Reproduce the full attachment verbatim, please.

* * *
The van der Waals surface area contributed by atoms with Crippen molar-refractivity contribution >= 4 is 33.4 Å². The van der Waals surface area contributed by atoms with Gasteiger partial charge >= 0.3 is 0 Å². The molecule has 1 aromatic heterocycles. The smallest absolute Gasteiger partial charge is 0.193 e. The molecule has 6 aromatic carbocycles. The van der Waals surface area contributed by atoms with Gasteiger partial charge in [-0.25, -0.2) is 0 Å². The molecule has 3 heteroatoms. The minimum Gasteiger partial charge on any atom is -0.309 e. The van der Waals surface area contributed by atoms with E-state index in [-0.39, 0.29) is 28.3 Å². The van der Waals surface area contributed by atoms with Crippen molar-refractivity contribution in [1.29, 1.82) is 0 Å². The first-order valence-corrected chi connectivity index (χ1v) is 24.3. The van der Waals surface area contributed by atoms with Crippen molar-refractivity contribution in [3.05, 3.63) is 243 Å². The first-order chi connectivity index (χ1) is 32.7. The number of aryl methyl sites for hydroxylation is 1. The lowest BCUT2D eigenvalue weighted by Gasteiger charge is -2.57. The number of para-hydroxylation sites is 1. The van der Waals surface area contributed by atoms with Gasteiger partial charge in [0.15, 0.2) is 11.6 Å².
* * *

The van der Waals surface area contributed by atoms with Crippen molar-refractivity contribution >= 4 is 33.4 Å². The van der Waals surface area contributed by atoms with Gasteiger partial charge >= 0.3 is 0 Å². The molecule has 1 aromatic heterocycles. The smallest absolute Gasteiger partial charge is 0.193 e. The molecule has 6 aromatic carbocycles. The van der Waals surface area contributed by atoms with Gasteiger partial charge in [-0.25, -0.2) is 0 Å². The molecule has 3 heteroatoms. The minimum Gasteiger partial charge on any atom is -0.309 e. The van der Waals surface area contributed by atoms with E-state index in [-0.39, 0.29) is 28.3 Å². The van der Waals surface area contributed by atoms with Crippen molar-refractivity contribution in [1.29, 1.82) is 0 Å². The first-order valence-corrected chi connectivity index (χ1v) is 24.3. The van der Waals surface area contributed by atoms with Crippen molar-refractivity contribution in [3.05, 3.63) is 243 Å². The first-order chi connectivity index (χ1) is 32.7. The number of aryl methyl sites for hydroxylation is 1. The lowest BCUT2D eigenvalue weighted by Gasteiger charge is -2.57. The number of para-hydroxylation sites is 1. The van der Waals surface area contributed by atoms with Gasteiger partial charge in [0.15, 0.2) is 11.6 Å².